I really enjoyed the plot of this book. Detective books can be quite similar in the way they're set up because at the beginning a crime happens that will be solved by the end of the story. But the chemistry between the characters and their unique outlook on investigating gave the rather stereotypical narrative a surprising and fun angle. Rather than focusing on the high-end computers that can identify finger-prints in a matter of seconds, Bryant's & May's team seem to do their policing in an old school way. I loved the way that the novel worked its way from informal meetings to non-approved property searches and back to the most chaotic office ever to be described. It gave the book a feel of homeliness and reality that many other detective books miss. While reading it, there was a sense that the reader could be involved in this himself, whereas a lot of detective stories are so detailed and abstract that I comfortably sit back in the knowledge I'll never be chased over the Alaskan highlands by a pen knife wielding maniac who has been stalking me and my family for the last decades. Something I also majorly enjoyed was the descriptions of London. I myself lived in London for a while and I recognized many of different places and streets down which they ran. Sometimes, when a book is set in a city you know you find yourself wondering whether the author has been there himself/herself because they don't seem to get the feel of the city right. Fowler describes London perfectly. It is both vibrant and new, but also has its dark nooks and corners in which gang culture is rife and the strangest characters pop up.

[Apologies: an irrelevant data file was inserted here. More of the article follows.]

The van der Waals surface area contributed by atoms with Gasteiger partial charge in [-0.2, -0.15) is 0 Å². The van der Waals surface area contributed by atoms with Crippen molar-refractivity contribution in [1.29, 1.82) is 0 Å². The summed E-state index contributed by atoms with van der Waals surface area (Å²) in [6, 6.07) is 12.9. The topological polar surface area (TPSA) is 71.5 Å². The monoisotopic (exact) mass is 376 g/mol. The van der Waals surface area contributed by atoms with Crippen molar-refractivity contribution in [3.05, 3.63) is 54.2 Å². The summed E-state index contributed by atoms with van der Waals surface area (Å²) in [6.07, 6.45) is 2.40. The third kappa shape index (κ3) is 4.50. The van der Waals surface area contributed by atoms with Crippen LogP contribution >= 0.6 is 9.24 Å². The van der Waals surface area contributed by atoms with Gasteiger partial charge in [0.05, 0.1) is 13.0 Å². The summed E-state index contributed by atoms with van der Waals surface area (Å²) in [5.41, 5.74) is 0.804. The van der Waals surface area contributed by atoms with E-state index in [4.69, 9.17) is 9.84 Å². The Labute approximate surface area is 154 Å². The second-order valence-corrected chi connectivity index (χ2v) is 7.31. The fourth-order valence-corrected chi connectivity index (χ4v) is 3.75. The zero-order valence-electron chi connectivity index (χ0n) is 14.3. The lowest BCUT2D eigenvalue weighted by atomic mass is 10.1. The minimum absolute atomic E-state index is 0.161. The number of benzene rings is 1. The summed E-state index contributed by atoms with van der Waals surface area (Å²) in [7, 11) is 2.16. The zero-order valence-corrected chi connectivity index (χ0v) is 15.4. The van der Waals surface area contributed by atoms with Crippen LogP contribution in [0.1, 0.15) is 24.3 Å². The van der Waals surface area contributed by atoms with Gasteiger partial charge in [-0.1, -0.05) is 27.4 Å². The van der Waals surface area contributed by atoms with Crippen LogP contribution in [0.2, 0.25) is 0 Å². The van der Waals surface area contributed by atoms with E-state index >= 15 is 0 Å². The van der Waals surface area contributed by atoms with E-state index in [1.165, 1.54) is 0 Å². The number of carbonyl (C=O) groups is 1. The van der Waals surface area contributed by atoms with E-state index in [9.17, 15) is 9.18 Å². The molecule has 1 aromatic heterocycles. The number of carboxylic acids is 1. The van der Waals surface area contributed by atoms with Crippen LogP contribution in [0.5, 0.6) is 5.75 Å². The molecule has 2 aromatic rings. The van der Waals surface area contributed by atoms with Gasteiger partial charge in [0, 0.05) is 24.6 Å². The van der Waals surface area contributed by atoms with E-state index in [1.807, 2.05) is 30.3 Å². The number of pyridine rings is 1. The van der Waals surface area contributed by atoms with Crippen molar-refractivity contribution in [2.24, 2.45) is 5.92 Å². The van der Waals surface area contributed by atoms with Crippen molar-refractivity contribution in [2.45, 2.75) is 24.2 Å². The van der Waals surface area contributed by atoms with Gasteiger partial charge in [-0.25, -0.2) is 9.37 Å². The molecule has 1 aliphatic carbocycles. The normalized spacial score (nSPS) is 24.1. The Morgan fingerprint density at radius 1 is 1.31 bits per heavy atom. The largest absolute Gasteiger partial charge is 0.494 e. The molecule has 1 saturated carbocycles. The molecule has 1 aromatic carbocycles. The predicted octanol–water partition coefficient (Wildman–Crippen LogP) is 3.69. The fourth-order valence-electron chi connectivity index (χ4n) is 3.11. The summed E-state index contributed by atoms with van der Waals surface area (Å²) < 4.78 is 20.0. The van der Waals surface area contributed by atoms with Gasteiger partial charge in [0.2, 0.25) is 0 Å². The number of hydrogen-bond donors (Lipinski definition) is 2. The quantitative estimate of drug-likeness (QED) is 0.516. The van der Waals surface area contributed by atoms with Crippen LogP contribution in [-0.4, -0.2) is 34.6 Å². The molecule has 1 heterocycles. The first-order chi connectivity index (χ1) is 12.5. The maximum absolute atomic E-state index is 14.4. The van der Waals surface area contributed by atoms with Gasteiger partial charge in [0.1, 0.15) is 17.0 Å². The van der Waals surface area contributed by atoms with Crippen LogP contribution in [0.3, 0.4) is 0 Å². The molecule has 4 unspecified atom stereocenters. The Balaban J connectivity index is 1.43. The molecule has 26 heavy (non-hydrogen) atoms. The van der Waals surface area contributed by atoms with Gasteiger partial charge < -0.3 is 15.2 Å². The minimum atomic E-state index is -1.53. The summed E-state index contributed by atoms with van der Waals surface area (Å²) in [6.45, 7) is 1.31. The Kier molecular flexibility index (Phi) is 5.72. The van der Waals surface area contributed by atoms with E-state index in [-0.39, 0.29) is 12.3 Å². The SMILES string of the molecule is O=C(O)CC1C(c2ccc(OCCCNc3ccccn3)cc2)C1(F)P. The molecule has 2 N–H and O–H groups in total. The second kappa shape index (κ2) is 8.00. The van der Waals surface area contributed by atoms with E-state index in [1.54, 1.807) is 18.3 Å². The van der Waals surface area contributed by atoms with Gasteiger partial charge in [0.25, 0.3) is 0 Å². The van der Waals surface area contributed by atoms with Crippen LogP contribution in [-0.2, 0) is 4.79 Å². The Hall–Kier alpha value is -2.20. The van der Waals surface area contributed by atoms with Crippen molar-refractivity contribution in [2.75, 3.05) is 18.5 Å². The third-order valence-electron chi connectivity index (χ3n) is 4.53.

It was also genuinely nice to see how all of the different narrative strands came together. The graverobbers, the hit and run, the birds, all of it somehow comes together but not until the last two or three chapters. At some point I was wondering whether Fowler would be able to bring it together in a satisfactory way, but about three-quarters in I started suspecting who the suspect may be and I have to say I was very satisfied with how the end came about. There were plot twists I didn't see coming, some of which, however, didn't really shock me either. And this is where the only flaw in the novel should be discussed. Although I enjoyed it, I wasn't very involved with the book. It seemed to tick all the boxes; identifiable characters, interesting plot line, amazing setting, etc. but something just left me slightly cold. Perhaps the reason is that I started well into the series or maybe it is because the main characters are both relatively old men, but I didn't really connect with the book.

I give this novel...

3 Universes.

I doubted for a bit whether to give it 2 or 3 Universes out of 5, but eventually went for 3 because I would recommend this book. It is a fun read for on the side, full of little bits of legends and stories, but if you're looking for an intense crime read that will sweep you away, this is not it.

1 comment:

  1. Nice review, Julie. I haven't heard of this series either. If I ever find the time to add a new series, this is one I'll look into.